Finally, it may sound odd to recommend more Muslim voices in an article on anti-Semitism, but understanding a virus is the first step to countering it. Sure, scholars and Jewish leaders have their opinions, and those deserve space. But so do those of the haters. What are the roots of their antagonism? Who is driving it?
The Times does talk to a Muslim teenager in Sarcelles who accuses the media of lying about anti-Semitism there:
“Somehow, some Jews control politics, information, business and finance,” he said. “I’m not talking about the Jews here. I’m talking about Jews in general.”
“Jews, in general,” he added, “only let you see what they want you to see.”
Many will recognize this as a classic anti-Semitic theme: that Jews secretly wield control over society. It would have been worth a couple more sentences to ask this teenager why he believed so, and where he heard it. After all, the Times story was already 3,600 words.
Another Muslim voice toward the end of the story is more helpful. Returning to Wuppertal, the Times examines the mutation of the Muslim situation there:
Until the synagogue attack, Wuppertal officials had taken pride in the peaceful coexistence of so many religions and ethnicities. Many of the older Muslims had arrived in the 1960s for work but assumed they would eventually return to their home countries. Now a third generation, born in Germany, is growing up with different expectations, as well as a sense of alienation.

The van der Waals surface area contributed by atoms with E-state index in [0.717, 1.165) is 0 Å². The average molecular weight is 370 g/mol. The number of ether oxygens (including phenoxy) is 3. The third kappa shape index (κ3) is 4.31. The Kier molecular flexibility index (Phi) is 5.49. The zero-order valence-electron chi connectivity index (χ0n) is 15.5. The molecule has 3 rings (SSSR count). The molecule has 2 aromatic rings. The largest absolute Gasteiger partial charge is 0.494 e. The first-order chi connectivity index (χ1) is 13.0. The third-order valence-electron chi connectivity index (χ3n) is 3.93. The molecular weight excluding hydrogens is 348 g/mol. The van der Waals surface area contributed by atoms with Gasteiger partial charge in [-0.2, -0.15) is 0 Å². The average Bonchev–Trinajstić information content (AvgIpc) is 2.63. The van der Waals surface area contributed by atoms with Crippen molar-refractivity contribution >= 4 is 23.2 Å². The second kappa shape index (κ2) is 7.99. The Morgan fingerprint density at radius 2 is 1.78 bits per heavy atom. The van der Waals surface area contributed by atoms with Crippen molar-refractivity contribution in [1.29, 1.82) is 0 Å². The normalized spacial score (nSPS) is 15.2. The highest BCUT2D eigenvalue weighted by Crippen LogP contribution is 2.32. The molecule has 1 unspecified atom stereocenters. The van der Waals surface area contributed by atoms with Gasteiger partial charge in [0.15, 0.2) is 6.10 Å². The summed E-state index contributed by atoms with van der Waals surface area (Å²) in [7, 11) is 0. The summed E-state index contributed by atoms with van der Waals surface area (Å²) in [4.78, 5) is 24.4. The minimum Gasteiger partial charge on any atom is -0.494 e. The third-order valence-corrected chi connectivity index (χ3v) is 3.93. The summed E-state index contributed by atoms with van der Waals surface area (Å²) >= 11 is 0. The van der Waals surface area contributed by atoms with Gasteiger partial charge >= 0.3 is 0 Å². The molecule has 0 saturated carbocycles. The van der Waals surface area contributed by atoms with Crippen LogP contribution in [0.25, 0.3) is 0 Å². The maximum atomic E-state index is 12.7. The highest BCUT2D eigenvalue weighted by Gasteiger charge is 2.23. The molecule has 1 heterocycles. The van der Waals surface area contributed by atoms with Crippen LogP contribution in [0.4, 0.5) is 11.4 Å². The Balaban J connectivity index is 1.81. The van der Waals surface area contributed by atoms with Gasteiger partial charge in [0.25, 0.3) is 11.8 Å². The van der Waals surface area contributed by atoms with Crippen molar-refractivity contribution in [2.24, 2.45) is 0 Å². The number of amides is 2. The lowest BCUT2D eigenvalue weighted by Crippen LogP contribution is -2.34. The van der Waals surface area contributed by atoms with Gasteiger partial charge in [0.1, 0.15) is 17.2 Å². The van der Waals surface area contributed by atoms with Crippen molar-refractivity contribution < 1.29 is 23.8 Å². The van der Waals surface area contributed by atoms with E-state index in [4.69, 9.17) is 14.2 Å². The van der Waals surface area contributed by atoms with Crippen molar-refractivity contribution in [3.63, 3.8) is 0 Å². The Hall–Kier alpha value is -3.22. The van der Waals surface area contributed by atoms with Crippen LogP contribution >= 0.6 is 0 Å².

“They have to justify why they don’t fully belong to the society,” said Samir Bouaissa, a local Muslim leader.
Later, the same Muslim leader illustrates a ray of hope. After the synagogue attack, he attends an interfaith rally at the building. "People were shocked," Bouaissa says. "A threat against one of our religious houses is a threat against all of us."
It bears repeating: None of the above detracts from the achievement in doing the story. With so many newspapers cutting staff and scope of coverage, the Times still tackles the big topics and plunges into their depths. It's a great reader service and a contribution to an informed public.
Photo: Anti-Israel demonstration in Montpelier, France, July 24. Photographer: Peter Curbishley, via Flikr Creative Commons. Some rights reserved (CC-by-2.0).